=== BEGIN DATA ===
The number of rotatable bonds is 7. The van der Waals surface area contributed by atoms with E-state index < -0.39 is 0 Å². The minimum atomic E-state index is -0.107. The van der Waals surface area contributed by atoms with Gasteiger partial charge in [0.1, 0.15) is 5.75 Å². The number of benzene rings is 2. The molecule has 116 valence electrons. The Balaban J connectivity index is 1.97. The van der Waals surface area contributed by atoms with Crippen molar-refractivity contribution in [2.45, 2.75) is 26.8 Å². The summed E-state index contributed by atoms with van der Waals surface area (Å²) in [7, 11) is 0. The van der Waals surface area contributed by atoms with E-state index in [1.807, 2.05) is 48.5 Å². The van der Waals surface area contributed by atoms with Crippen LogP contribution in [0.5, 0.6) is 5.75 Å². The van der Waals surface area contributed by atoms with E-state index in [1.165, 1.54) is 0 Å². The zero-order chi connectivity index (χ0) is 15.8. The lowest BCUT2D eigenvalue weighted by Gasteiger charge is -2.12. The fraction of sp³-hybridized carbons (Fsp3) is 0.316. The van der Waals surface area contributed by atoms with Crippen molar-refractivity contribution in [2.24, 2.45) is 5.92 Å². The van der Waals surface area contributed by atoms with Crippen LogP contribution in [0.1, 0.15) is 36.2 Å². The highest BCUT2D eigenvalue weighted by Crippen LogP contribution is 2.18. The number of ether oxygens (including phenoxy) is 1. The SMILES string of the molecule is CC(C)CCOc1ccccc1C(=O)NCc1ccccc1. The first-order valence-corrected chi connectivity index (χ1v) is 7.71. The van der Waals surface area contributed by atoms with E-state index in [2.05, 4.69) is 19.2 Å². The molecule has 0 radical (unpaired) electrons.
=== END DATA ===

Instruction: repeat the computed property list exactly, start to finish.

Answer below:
The number of rotatable bonds is 7. The van der Waals surface area contributed by atoms with E-state index < -0.39 is 0 Å². The minimum atomic E-state index is -0.107. The van der Waals surface area contributed by atoms with Gasteiger partial charge in [0.1, 0.15) is 5.75 Å². The number of benzene rings is 2. The molecule has 116 valence electrons. The Balaban J connectivity index is 1.97. The van der Waals surface area contributed by atoms with Crippen molar-refractivity contribution in [2.45, 2.75) is 26.8 Å². The summed E-state index contributed by atoms with van der Waals surface area (Å²) in [7, 11) is 0. The van der Waals surface area contributed by atoms with E-state index in [1.807, 2.05) is 48.5 Å². The van der Waals surface area contributed by atoms with Crippen LogP contribution in [0.5, 0.6) is 5.75 Å². The van der Waals surface area contributed by atoms with E-state index in [1.165, 1.54) is 0 Å². The zero-order chi connectivity index (χ0) is 15.8. The lowest BCUT2D eigenvalue weighted by Gasteiger charge is -2.12. The fraction of sp³-hybridized carbons (Fsp3) is 0.316. The van der Waals surface area contributed by atoms with Crippen molar-refractivity contribution in [2.24, 2.45) is 5.92 Å². The van der Waals surface area contributed by atoms with Crippen LogP contribution in [0.1, 0.15) is 36.2 Å². The highest BCUT2D eigenvalue weighted by Crippen LogP contribution is 2.18. The number of ether oxygens (including phenoxy) is 1. The SMILES string of the molecule is CC(C)CCOc1ccccc1C(=O)NCc1ccccc1. The first-order valence-corrected chi connectivity index (χ1v) is 7.71. The van der Waals surface area contributed by atoms with E-state index in [2.05, 4.69) is 19.2 Å². The molecule has 0 radical (unpaired) electrons.